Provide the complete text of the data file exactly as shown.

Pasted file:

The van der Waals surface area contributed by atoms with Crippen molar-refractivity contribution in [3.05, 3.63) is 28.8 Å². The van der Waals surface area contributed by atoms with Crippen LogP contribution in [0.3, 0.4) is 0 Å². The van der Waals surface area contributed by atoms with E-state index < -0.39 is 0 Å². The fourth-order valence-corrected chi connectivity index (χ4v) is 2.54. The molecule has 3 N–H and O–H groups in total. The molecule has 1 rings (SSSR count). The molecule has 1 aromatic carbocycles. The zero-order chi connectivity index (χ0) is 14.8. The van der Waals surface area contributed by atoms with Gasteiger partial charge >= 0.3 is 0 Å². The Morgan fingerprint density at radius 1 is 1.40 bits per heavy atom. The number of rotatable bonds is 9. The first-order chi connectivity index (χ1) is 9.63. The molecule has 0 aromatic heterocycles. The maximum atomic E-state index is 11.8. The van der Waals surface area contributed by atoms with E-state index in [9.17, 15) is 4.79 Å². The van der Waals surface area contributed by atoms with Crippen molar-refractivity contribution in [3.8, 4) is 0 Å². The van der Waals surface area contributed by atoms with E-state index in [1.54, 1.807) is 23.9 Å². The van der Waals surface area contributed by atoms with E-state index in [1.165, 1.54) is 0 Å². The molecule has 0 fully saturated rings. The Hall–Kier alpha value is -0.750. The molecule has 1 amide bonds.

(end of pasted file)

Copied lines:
The van der Waals surface area contributed by atoms with Crippen molar-refractivity contribution in [3.05, 3.63) is 28.8 Å². The van der Waals surface area contributed by atoms with Crippen LogP contribution in [0.3, 0.4) is 0 Å². The van der Waals surface area contributed by atoms with E-state index < -0.39 is 0 Å². The fourth-order valence-corrected chi connectivity index (χ4v) is 2.54. The molecule has 3 N–H and O–H groups in total. The molecule has 1 rings (SSSR count). The molecule has 1 aromatic carbocycles. The zero-order chi connectivity index (χ0) is 14.8. The van der Waals surface area contributed by atoms with Gasteiger partial charge >= 0.3 is 0 Å². The Morgan fingerprint density at radius 1 is 1.40 bits per heavy atom. The number of rotatable bonds is 9. The first-order chi connectivity index (χ1) is 9.63. The molecule has 0 aromatic heterocycles. The maximum atomic E-state index is 11.8. The van der Waals surface area contributed by atoms with E-state index in [9.17, 15) is 4.79 Å². The van der Waals surface area contributed by atoms with Crippen molar-refractivity contribution in [3.8, 4) is 0 Å². The van der Waals surface area contributed by atoms with E-state index in [1.54, 1.807) is 23.9 Å². The van der Waals surface area contributed by atoms with E-state index in [1.165, 1.54) is 0 Å². The molecule has 0 fully saturated rings. The Hall–Kier alpha value is -0.750. The molecule has 1 amide bonds.